Pupils are skipping school on Fridays and using the excuse that ‘mum and dad are at home’ with parents increasingly choosing to WFH at the end of the week, Children’s Commissioner warns
- Dame Rachel de Souza said she was ‘seriously worried’ about more absences
- It comes as bosses struggle to get staff back into the office five days a week
More pupils are skipping school on Friday because they’re copying examples of parents working from home, the Children’s Commissioner has warned.
Dame Rachel de Souza said she is ‘seriously worried’ about the number of persistent absences and children bunking off class.
Some are using the excuse that ‘mum and dad are at home’ to skip school as parents are increasingly choosing to work from home at the end of the week, she said.
It comes as bosses struggle to get staff back into the office five days a week, with many employees working from home on Mondays and Fridays.
Around 818,000 of the 1.6 million children who were persistently absent across the autumn and spring terms in 2021/22 were off school for reasons other than illness, Mrs de Souza said.
Dame Rachel de Souza (pictured) said she is ‘seriously worried’ about the number of persistent absences and children bunking off class
She told MPs at the education committee: ‘We’re seeing a huge amount of Friday absence that wasn’t there before. Parents are at home on Fridays.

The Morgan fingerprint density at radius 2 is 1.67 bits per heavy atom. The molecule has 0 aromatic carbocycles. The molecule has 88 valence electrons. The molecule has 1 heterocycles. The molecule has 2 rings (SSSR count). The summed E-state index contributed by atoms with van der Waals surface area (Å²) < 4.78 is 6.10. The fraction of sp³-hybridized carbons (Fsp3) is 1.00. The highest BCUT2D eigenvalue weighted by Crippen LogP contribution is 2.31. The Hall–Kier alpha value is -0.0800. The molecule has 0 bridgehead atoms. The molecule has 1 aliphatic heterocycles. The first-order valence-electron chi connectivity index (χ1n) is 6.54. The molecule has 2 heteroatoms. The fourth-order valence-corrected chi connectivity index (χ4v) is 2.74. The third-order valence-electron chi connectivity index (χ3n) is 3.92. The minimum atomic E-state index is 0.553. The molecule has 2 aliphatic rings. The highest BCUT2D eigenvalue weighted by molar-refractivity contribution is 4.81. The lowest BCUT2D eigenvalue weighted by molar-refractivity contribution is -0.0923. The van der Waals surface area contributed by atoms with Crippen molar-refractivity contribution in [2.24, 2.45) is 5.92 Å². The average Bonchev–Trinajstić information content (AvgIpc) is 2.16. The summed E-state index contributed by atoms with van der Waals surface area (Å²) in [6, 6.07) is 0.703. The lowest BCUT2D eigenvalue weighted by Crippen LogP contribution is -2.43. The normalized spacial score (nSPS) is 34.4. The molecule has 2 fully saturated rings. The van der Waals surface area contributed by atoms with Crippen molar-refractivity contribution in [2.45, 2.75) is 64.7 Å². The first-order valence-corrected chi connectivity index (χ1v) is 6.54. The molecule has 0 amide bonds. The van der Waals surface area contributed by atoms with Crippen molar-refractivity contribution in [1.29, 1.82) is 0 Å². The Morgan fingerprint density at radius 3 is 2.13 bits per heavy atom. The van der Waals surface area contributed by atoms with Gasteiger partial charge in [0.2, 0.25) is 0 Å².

‘We’ve had evidence from kids: “Well, you know mum and dad are at home, stay at home.”
‘We need our children back to school and I just can’t urge everyone enough to be singing that from the rooftops.’
Figures from the Office for National Statistics last month revealed one in six employees are still based at home five days a week.
More than a quarter of the labour force is combining remote working with travelling to the office. And, with commuters being hit by train strikes, four in ten spent at least one day at home over the past few months.
Dame Rachel said the main reasons why children are off school is because their special educational needs are not being met, as well as anxiety and mental health issues.
But she added there is also a group of pupils who have ‘just not come back’ since the pandemic.
Speaking to MPs on Tuesday about the role of parents, Alice Wilcock, head of education at the Centre for Social Justice think tank, added: ‘Especially post-lockdown I think parents are facing social media that they’re not familiar with, that they don’t necessarily know about the online world.
‘Bullying used to be in the classroom and quite visible; now it’s online and parents don’t feel equipped to tackle that.
‘And also parents don’t feel equipped to tackle the gaming addictions that started during the pandemic.’